1995; Weatherbee et al., 1999; Lewis et al., 2000;
Tomoyasu et al., 2005) in the evolution of animal diversity.
However, despite their prominent roles in development
and evolution, knowledge of the scope and mechanisms
crucial respects (Mahaffey, 2005; Pearson et al., 2005).
First, while Drosophila melanogaster is the best studied
model species, only a modest number of direct Hox-regu-
lated target genes have been identified (Pearson et al.,
2005). Second, nearly all identified target genes encode
signaling proteins or transcription factors that act by regu-
lating the expression of other genes (Pearson et al., 2005).
Third, for some Hox proteins, such as Abdominal-B, no
direct target genes have been characterized. And finally,
despite the inference that the sets of target genes regu-
lated by individual Hox proteins have diverged between
homologous structures (Warren et al., 1994; Carroll,
1995; Weatherbee et al., 1999), the evolutionary gain or
loss of Hox regulation of individual genes has not been
directly demonstrated at the molecular level.
Understanding how Hox-regulated target genes and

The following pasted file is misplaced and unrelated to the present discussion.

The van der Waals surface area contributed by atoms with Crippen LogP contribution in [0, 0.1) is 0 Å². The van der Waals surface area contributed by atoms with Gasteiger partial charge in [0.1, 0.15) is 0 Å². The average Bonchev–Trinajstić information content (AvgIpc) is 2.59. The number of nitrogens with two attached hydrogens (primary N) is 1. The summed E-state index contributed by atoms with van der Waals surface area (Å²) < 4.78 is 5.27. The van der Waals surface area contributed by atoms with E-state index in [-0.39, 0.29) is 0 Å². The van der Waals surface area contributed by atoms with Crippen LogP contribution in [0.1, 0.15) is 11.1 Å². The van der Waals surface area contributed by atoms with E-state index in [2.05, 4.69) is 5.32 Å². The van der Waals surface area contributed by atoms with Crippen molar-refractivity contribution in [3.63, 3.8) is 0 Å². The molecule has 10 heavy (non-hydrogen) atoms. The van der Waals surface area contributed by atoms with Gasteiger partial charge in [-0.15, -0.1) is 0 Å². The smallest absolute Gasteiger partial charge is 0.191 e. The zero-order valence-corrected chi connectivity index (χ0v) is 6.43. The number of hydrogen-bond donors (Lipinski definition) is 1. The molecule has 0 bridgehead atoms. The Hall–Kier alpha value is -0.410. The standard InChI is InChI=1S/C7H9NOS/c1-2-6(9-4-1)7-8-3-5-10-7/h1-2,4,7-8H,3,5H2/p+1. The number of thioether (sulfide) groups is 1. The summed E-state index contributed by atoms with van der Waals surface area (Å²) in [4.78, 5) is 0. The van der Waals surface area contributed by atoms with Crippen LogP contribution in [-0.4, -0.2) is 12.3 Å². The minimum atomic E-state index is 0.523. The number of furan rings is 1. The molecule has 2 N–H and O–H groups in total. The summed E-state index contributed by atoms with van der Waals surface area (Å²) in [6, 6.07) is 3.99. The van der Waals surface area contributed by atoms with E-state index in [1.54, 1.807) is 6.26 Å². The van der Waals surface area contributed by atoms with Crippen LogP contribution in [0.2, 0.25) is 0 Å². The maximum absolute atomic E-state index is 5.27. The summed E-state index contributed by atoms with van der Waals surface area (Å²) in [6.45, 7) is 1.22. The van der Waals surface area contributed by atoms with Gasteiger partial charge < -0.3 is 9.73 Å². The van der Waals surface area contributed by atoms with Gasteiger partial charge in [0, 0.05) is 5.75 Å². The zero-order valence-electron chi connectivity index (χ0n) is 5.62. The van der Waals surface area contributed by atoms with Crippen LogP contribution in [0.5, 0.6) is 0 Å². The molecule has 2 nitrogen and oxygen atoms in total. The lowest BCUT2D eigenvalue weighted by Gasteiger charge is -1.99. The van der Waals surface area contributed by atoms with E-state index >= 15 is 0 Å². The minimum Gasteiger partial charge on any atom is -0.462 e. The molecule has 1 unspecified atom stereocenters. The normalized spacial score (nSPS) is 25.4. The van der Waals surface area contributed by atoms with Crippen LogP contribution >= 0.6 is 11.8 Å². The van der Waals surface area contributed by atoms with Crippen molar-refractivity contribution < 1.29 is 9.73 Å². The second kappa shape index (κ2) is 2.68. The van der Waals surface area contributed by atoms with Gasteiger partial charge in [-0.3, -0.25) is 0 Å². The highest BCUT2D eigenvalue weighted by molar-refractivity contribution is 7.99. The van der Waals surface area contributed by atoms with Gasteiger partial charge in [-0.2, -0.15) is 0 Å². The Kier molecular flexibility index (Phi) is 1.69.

traits evolverequires both the identificationof direct target
lution of the Hox-target interaction can be reconstructed.
Toward this end, we have analyzed the development and
evolutionofa Hox-regulated traitinDrosophila.InD.mela-
nogaster, the male has fully pigmented tergites in the fifth
and sixth abdominal segments (A5 and A6), whereas the
female’s tergites have only a narrow pigment stripe (Fig-
ures 1B and 1C). This sexually dimorphic pigmentation
pattern is controlled by a genetic regulatory circuit involv-
ing the Hox gene Abd-B. Loss-of-function mutations of
Cell 125, 1387–1399, June 30, 2006 ª2006 Elsevier Inc. 1387
gain-of-function alleles, such as Abd-BMcp, cause the ex-
pansion of pigmentation to the A4 segment (Celniker
et al., 1990; Hopmann et al., 1995; Figure 1E) or even to
tion factors BAB1 and BAB2 (Couderc et al., 2002), and
doublesex (dsx), which encodes a transcription factor
with a male- (DSXm) and a female-specific (DSXf) isoform